The other piece of this is that we tend to equate feeling an emotion with acting on an emotion when feeling and acting are two separate things. The truth is that unless we act on our emotions, other people don’t experience them. I can feel angry at you when you don’t do what I want, but unless I tell you I am angry or otherwise act in a way that indicates my anger, you won’t know. Think of an example from your life when you have felt one thing and people have thought you were feeling something completely different. The problem is that if we are socialised to not act on anger, and we think that feeling anger means we will act on it, we may also become afraid of feeling anger, we may begin to judge it as bad (for example).

But emotional experiences don’t just magically disappear if we ignore them. Resisting and repressing emotions takes a lot of energy. Often, we engage in a variety of compulsive behaviours in an attempt to avoid our emotions, or because we think the goal is to have more of the positive ones. We are often scared of our emotions because we fear the consequences of them. We fear rejection or hurting someone we care about. We don’t want to bring “negative” emotions to a situation and “ruin” the mood. We want grief to follow the kind of linear timelines demanded of us by capitalist productivity. We think that feeling joy when other people are suffering makes us selfish. When we think and feel these things, we often tend to add other emotions, like shame, guilt and anxiety into the mix. In other words, we have emotions about emotions, meta emotions, as it were.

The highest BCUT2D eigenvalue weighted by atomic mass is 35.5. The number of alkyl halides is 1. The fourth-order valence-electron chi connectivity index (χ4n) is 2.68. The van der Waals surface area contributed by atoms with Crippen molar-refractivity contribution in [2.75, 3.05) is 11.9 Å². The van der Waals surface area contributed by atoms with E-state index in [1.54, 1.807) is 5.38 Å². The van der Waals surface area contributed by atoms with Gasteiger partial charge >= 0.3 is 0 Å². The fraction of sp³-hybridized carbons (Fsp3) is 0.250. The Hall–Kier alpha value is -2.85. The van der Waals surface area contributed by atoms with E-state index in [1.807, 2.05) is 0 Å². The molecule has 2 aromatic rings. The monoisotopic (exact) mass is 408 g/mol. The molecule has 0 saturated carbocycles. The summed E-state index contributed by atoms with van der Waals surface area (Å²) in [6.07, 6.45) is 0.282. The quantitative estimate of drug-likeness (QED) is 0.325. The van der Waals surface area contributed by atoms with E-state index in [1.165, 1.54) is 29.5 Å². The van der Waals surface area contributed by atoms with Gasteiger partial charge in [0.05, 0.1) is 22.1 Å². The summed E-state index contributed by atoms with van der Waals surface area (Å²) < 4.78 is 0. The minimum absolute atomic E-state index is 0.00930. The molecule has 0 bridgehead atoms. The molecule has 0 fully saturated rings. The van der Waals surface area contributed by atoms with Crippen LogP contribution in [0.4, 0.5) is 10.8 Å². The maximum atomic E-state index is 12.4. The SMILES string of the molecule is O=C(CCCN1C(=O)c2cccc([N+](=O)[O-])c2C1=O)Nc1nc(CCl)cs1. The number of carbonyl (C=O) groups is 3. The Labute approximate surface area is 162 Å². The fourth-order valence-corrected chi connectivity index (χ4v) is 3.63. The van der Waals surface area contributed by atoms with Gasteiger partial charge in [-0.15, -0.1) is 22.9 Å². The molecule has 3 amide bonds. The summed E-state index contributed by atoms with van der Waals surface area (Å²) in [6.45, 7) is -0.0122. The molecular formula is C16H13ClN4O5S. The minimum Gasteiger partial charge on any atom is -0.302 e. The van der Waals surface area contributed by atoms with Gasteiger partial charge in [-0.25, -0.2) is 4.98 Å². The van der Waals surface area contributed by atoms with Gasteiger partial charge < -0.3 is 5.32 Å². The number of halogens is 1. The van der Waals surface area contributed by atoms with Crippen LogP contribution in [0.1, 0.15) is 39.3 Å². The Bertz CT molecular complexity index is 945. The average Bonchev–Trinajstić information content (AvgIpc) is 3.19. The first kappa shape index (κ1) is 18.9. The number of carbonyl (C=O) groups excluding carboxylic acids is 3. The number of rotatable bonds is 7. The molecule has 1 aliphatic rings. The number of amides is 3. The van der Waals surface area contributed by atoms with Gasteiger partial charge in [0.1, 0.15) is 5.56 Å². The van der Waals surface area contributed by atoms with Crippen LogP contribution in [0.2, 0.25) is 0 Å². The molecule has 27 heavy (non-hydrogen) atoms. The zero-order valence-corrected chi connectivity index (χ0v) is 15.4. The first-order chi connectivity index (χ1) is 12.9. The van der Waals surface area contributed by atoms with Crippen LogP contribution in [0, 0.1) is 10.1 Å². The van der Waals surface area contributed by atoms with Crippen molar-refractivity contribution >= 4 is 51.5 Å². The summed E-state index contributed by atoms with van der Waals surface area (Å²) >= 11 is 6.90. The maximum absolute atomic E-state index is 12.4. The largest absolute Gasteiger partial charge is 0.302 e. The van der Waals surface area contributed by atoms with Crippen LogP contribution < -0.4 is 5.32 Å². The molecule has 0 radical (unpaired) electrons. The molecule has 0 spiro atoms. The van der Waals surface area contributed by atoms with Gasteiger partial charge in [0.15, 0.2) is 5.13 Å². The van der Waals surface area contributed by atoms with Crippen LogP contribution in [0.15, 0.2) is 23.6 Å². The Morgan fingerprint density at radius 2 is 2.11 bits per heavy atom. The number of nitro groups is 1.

Coaching helps people develop a more complicated and nuanced relationship to their thoughts and feelings. We can do this by naming the sensations we feel in our bodies and matching our internal experiences of thoughts and sensations to emotional concepts and to the outward contexts of our lives. Naming and acknowledging our emotions without judgement can be profoundly liberatory. We can look at our emotions as signposts showing us what we need to attend to, what care we need to extend to ourselves in each moment, as signposts to what we dream and desire. As we become more skilful and specific in describing our emotions, we can better appreciate the depth and complexity of our emotional experiences.

We can learn to hold space for emotions that seem initially to be conflicting (it is not a problem to have conflicting emotions about things or for emotional experiences to be complex, but thinking it is a problem causes so much distress). We can be happy about the election of a more progressive politician and worried that they might not be progressive enough. We can be sad about not seeing friends and appreciate that we’re making this choice out of love and care. We can be angry at someone who doesn’t pick up their stuff and still love them and love them deeply and want a relationship with them. We move into a world of emotional spectra, rather than binaries, a world where we are active participants in constructing our emotions. I want to close by suggesting that I think we’re in a world where emotional granularity matters more than ever. The threat of irreversible climate chaos requires emotional concepts we are not yet able to articulate clearly. We cannot avoid the emotional dimensions of the crises facing us. We have to be able to feel terror and panic at the scale of climate chaos and we have to be able to still take action, to still feel hope.